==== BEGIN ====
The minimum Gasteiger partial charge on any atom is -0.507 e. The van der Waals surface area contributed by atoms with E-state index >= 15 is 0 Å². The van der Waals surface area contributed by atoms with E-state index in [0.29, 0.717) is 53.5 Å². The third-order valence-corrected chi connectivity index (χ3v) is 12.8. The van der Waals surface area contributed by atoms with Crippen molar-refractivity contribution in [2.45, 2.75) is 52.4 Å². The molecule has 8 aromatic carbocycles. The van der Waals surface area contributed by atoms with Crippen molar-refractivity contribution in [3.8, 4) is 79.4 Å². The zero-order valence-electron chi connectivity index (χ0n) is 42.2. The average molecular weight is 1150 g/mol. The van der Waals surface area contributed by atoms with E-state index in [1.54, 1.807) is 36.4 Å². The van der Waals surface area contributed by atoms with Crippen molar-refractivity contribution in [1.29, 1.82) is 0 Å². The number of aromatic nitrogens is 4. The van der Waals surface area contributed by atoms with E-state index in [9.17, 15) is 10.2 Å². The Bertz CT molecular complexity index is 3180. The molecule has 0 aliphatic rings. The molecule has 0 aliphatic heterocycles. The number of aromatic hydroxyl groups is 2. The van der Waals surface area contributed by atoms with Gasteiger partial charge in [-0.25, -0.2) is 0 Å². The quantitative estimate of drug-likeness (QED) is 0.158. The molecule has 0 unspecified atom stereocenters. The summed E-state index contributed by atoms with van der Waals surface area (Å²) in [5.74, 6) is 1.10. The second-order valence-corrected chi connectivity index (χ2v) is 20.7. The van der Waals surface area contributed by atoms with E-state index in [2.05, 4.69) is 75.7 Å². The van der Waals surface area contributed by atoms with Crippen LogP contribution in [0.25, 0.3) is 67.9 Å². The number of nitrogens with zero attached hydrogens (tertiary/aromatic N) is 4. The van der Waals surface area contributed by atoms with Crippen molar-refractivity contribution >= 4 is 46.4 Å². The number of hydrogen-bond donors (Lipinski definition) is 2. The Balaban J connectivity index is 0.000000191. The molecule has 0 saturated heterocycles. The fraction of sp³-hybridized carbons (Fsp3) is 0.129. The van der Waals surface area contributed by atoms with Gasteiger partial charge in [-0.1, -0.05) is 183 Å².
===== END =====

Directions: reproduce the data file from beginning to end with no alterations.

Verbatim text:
The minimum Gasteiger partial charge on any atom is -0.507 e. The van der Waals surface area contributed by atoms with E-state index >= 15 is 0 Å². The van der Waals surface area contributed by atoms with E-state index in [0.29, 0.717) is 53.5 Å². The third-order valence-corrected chi connectivity index (χ3v) is 12.8. The van der Waals surface area contributed by atoms with Crippen molar-refractivity contribution in [2.45, 2.75) is 52.4 Å². The molecule has 8 aromatic carbocycles. The van der Waals surface area contributed by atoms with Crippen molar-refractivity contribution in [3.8, 4) is 79.4 Å². The zero-order valence-electron chi connectivity index (χ0n) is 42.2. The average molecular weight is 1150 g/mol. The van der Waals surface area contributed by atoms with E-state index in [1.54, 1.807) is 36.4 Å². The van der Waals surface area contributed by atoms with Crippen molar-refractivity contribution in [1.29, 1.82) is 0 Å². The number of aromatic nitrogens is 4. The van der Waals surface area contributed by atoms with E-state index in [9.17, 15) is 10.2 Å². The Bertz CT molecular complexity index is 3180. The molecule has 0 aliphatic rings. The molecule has 0 aliphatic heterocycles. The number of aromatic hydroxyl groups is 2. The van der Waals surface area contributed by atoms with Gasteiger partial charge in [-0.25, -0.2) is 0 Å². The quantitative estimate of drug-likeness (QED) is 0.158. The molecule has 0 unspecified atom stereocenters. The summed E-state index contributed by atoms with van der Waals surface area (Å²) in [5.74, 6) is 1.10. The second-order valence-corrected chi connectivity index (χ2v) is 20.7. The van der Waals surface area contributed by atoms with E-state index in [2.05, 4.69) is 75.7 Å². The van der Waals surface area contributed by atoms with Crippen LogP contribution in [0.25, 0.3) is 67.9 Å². The number of nitrogens with zero attached hydrogens (tertiary/aromatic N) is 4. The van der Waals surface area contributed by atoms with Crippen molar-refractivity contribution >= 4 is 46.4 Å². The number of hydrogen-bond donors (Lipinski definition) is 2. The Balaban J connectivity index is 0.000000191. The molecule has 0 saturated heterocycles. The fraction of sp³-hybridized carbons (Fsp3) is 0.129. The van der Waals surface area contributed by atoms with Gasteiger partial charge in [-0.1, -0.05) is 183 Å².